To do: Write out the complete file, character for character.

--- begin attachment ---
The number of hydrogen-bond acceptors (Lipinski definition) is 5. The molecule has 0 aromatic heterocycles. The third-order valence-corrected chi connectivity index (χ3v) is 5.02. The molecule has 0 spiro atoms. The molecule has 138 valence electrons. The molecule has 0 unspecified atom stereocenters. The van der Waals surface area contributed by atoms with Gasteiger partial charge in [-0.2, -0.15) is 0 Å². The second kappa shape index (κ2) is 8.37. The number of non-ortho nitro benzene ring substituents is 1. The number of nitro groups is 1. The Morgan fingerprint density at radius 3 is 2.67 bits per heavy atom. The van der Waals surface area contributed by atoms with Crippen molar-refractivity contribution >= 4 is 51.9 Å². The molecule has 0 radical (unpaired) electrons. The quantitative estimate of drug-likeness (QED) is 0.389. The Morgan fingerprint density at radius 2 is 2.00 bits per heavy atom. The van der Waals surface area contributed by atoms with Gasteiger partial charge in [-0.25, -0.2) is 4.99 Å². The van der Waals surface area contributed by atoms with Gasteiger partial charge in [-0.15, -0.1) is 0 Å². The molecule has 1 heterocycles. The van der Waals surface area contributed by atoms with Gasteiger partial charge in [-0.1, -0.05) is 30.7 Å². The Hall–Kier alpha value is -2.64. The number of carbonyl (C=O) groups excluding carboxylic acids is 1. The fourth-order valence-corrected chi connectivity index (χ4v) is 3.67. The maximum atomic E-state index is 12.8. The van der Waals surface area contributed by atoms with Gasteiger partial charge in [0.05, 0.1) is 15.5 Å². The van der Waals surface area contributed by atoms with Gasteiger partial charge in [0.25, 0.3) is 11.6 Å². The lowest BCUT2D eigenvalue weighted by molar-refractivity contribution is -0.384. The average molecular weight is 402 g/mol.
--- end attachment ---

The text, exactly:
The number of hydrogen-bond acceptors (Lipinski definition) is 5. The molecule has 0 aromatic heterocycles. The third-order valence-corrected chi connectivity index (χ3v) is 5.02. The molecule has 0 spiro atoms. The molecule has 138 valence electrons. The molecule has 0 unspecified atom stereocenters. The van der Waals surface area contributed by atoms with Gasteiger partial charge in [-0.2, -0.15) is 0 Å². The second kappa shape index (κ2) is 8.37. The number of non-ortho nitro benzene ring substituents is 1. The number of nitro groups is 1. The Morgan fingerprint density at radius 3 is 2.67 bits per heavy atom. The van der Waals surface area contributed by atoms with Crippen molar-refractivity contribution >= 4 is 51.9 Å². The molecule has 0 radical (unpaired) electrons. The quantitative estimate of drug-likeness (QED) is 0.389. The Morgan fingerprint density at radius 2 is 2.00 bits per heavy atom. The van der Waals surface area contributed by atoms with Gasteiger partial charge in [-0.25, -0.2) is 4.99 Å². The van der Waals surface area contributed by atoms with Gasteiger partial charge in [-0.15, -0.1) is 0 Å². The molecule has 1 heterocycles. The van der Waals surface area contributed by atoms with Gasteiger partial charge in [-0.1, -0.05) is 30.7 Å². The Hall–Kier alpha value is -2.64. The number of carbonyl (C=O) groups excluding carboxylic acids is 1. The fourth-order valence-corrected chi connectivity index (χ4v) is 3.67. The maximum atomic E-state index is 12.8. The van der Waals surface area contributed by atoms with Gasteiger partial charge in [0.05, 0.1) is 15.5 Å². The van der Waals surface area contributed by atoms with Gasteiger partial charge in [0.25, 0.3) is 11.6 Å². The lowest BCUT2D eigenvalue weighted by molar-refractivity contribution is -0.384. The average molecular weight is 402 g/mol.